Which 49ers might not be around next season? The list mostly includes the team's pending unrestricted free agents. But there also are a few players — including quarterback Alex Smith — whose 2013 contracts at least make them susceptible to the cutting ax.
Keep in mind that the 49ers expect to have 14 — FOURTEEN! — draft picks in April with perhaps more coming if they can trade Smith.
David Akers: Akers made all three of his field-goal attempts in the Super Bowl, but he needed a gift running-into-the-kicker penalty to erase a 39-yard miss. Akers missed more kicks than any other kicker in 2012, and he's set to make more than $3 million. At the very least, the 49ers will bring in a young kicker, perhaps through the draft. Justin Medlock, who worked out for the 49ers in January, is a Bay Area guy.
Leonard Davis (unrestricted free agent): The big veteran was relegated to the team's jumbo packages and played only 128 snaps this season. He would have been the first guard off the bench, but Alex Boone and Mike Iupati stayed healthy this season. The 49ers don't have much depth at tackle, and Davis could have played there in a pinch.
Ted Ginn (UFA): Ginn saw his workload decreased this season after LaMichael James took over kick-return duties. It's possible that Ginn comes back. He's unlikely to get a lot of attention on the free-agent market (he certainly didn't last year), and he won't be expensive to re-sign.
Dashon Goldson (UFA): Coach Jim Harbaugh said Tuesday that Goldson is the type of player you "reward" with a multiyear deal. The 49ers have balked at Goldson's asking price in the past. He wanted to be one of the highest-paid safeties in the league after the 2010 season. He is in that category now — All-Pro, Pro Bowl in 2012 — but can the 49ers afford to meet that mark after doling out big deals to Patrick Willis and NaVorro Bowman, and with Colin Kaepernick's contract looming after next season?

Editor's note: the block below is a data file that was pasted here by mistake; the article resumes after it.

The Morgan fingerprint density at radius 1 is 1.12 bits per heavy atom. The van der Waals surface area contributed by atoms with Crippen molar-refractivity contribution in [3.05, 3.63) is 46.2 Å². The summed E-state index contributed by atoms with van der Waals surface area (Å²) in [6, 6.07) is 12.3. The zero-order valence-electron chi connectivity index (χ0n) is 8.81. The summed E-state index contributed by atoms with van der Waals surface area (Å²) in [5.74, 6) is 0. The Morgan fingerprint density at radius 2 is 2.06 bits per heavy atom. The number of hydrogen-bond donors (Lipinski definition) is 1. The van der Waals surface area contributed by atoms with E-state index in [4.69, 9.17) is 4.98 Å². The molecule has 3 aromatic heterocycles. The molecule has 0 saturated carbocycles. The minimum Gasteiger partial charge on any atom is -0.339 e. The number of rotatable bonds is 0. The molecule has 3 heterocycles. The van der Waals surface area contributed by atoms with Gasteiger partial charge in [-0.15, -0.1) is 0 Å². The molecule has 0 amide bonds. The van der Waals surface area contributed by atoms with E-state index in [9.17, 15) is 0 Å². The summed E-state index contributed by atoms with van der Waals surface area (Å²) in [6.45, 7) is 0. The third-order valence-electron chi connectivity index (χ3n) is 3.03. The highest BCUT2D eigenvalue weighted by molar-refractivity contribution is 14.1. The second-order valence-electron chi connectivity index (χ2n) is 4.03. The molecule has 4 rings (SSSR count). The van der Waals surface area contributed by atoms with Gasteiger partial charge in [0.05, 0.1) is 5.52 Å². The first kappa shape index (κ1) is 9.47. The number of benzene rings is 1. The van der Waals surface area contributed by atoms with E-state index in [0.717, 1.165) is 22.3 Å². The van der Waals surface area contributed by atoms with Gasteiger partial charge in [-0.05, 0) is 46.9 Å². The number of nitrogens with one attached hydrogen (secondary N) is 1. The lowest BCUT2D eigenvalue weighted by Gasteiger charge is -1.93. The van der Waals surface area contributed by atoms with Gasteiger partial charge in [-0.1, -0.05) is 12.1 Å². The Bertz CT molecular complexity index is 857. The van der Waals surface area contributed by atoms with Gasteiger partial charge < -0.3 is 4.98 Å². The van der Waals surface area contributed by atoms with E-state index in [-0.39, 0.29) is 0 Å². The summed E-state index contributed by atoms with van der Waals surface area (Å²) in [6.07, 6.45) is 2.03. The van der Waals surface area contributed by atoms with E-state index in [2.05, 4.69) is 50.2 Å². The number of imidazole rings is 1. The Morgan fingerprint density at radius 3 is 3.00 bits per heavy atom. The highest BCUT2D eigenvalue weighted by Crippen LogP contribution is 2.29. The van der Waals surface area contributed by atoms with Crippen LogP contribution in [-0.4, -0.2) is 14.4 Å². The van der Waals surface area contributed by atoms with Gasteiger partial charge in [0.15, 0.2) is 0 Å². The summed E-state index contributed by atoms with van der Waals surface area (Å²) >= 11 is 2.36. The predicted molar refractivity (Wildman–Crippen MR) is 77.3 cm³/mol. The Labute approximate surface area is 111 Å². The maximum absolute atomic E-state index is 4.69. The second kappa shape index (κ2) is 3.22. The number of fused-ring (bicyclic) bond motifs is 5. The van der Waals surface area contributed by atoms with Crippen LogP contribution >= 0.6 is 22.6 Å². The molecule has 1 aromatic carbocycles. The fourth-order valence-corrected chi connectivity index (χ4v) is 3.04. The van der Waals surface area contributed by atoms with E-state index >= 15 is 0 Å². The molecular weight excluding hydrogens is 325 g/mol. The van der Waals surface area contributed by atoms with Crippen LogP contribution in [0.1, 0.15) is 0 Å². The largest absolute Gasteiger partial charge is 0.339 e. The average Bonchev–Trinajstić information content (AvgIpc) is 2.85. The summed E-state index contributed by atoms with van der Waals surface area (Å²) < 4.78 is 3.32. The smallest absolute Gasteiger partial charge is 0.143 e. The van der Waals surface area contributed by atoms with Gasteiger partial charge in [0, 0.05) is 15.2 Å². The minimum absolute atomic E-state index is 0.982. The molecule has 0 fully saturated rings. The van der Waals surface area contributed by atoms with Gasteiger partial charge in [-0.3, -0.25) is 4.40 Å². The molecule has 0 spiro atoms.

Tavares Gooden (UFA): He's the most athletic of the 49ers' backup linebackers, and he's probably the most talented of the 49ers' coverage players. However, that unit was not as good as it was in 2011, a fact that was triple-underlined in red ink by Jacoby Jones' record kickoff return Sunday.
Jonathan Goodwin: Goodwin is exactly what the 49ers need on the offensive line — a smart, veteran center whose laid-back personalty is the perfect complement to the more fiery Anthony Davis, Alex Boone and Joe Staley. The other offensive linemen almost consider Goodwin, 34, a father figure, and it's unlikely the 49ers will break apart the group. Goodwin is due to count more than $5 million against the cap, and there are two youngsters — Kilgore and Looney — who can play center.
Larry Grant (UFA): The team's No. 3 inside linebacker didn't get a lot of attention as a restricted free agent last year, and he could be back next season. Grant is good on special teams and good in the locker room and has shown he's a capable backup if either Willis or Bowman goes down.
Clark Haggans: The veteran rarely played (48 snaps) on a defensive front that did very little substituting at outside linebacker. Haggans likely wants to be on a squad where he is better utilized.